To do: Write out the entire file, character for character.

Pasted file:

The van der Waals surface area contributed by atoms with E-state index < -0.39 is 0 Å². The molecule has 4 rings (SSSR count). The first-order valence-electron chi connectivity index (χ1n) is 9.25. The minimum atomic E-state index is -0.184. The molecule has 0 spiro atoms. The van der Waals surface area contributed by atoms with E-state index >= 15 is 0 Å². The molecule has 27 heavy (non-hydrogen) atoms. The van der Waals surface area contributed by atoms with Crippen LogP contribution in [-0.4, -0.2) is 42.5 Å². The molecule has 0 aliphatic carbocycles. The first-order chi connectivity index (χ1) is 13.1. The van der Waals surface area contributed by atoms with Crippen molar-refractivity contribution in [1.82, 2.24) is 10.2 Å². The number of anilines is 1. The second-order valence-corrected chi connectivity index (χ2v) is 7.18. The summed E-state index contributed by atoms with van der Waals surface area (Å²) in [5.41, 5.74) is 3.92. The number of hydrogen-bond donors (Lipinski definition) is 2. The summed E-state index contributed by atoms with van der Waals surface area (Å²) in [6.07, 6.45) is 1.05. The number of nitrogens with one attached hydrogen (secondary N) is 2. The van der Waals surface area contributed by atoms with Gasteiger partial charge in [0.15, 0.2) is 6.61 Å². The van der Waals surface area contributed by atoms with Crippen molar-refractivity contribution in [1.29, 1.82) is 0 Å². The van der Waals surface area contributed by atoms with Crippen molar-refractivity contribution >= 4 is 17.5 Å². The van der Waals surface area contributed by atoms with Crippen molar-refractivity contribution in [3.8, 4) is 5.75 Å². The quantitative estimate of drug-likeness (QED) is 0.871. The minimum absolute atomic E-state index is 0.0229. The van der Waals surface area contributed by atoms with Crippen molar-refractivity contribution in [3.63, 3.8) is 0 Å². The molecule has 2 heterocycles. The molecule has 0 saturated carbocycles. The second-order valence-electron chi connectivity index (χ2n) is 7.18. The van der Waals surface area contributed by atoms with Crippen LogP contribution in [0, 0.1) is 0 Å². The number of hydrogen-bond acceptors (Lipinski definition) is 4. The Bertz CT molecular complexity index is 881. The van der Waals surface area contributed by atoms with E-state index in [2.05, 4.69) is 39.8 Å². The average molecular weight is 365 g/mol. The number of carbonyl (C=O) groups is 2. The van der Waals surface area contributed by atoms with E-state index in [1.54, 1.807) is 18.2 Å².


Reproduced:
The van der Waals surface area contributed by atoms with E-state index < -0.39 is 0 Å². The molecule has 4 rings (SSSR count). The first-order valence-electron chi connectivity index (χ1n) is 9.25. The minimum atomic E-state index is -0.184. The molecule has 0 spiro atoms. The van der Waals surface area contributed by atoms with E-state index >= 15 is 0 Å². The molecule has 27 heavy (non-hydrogen) atoms. The van der Waals surface area contributed by atoms with Crippen LogP contribution in [-0.4, -0.2) is 42.5 Å². The molecule has 0 aliphatic carbocycles. The first-order chi connectivity index (χ1) is 13.1. The van der Waals surface area contributed by atoms with Crippen molar-refractivity contribution in [1.82, 2.24) is 10.2 Å². The number of anilines is 1. The second-order valence-corrected chi connectivity index (χ2v) is 7.18. The summed E-state index contributed by atoms with van der Waals surface area (Å²) in [5.41, 5.74) is 3.92. The number of hydrogen-bond donors (Lipinski definition) is 2. The summed E-state index contributed by atoms with van der Waals surface area (Å²) in [6.07, 6.45) is 1.05. The number of nitrogens with one attached hydrogen (secondary N) is 2. The van der Waals surface area contributed by atoms with Gasteiger partial charge in [0.15, 0.2) is 6.61 Å². The van der Waals surface area contributed by atoms with Crippen molar-refractivity contribution in [1.29, 1.82) is 0 Å². The van der Waals surface area contributed by atoms with Crippen molar-refractivity contribution >= 4 is 17.5 Å². The van der Waals surface area contributed by atoms with Crippen molar-refractivity contribution in [3.8, 4) is 5.75 Å². The quantitative estimate of drug-likeness (QED) is 0.871. The minimum absolute atomic E-state index is 0.0229. The van der Waals surface area contributed by atoms with Crippen molar-refractivity contribution in [3.63, 3.8) is 0 Å². The molecule has 2 heterocycles. The molecule has 0 saturated carbocycles. The second-order valence-electron chi connectivity index (χ2n) is 7.18. The van der Waals surface area contributed by atoms with Crippen LogP contribution in [0, 0.1) is 0 Å². The number of hydrogen-bond acceptors (Lipinski definition) is 4. The Bertz CT molecular complexity index is 881. The van der Waals surface area contributed by atoms with E-state index in [2.05, 4.69) is 39.8 Å². The average molecular weight is 365 g/mol. The number of carbonyl (C=O) groups is 2. The van der Waals surface area contributed by atoms with E-state index in [1.54, 1.807) is 18.2 Å².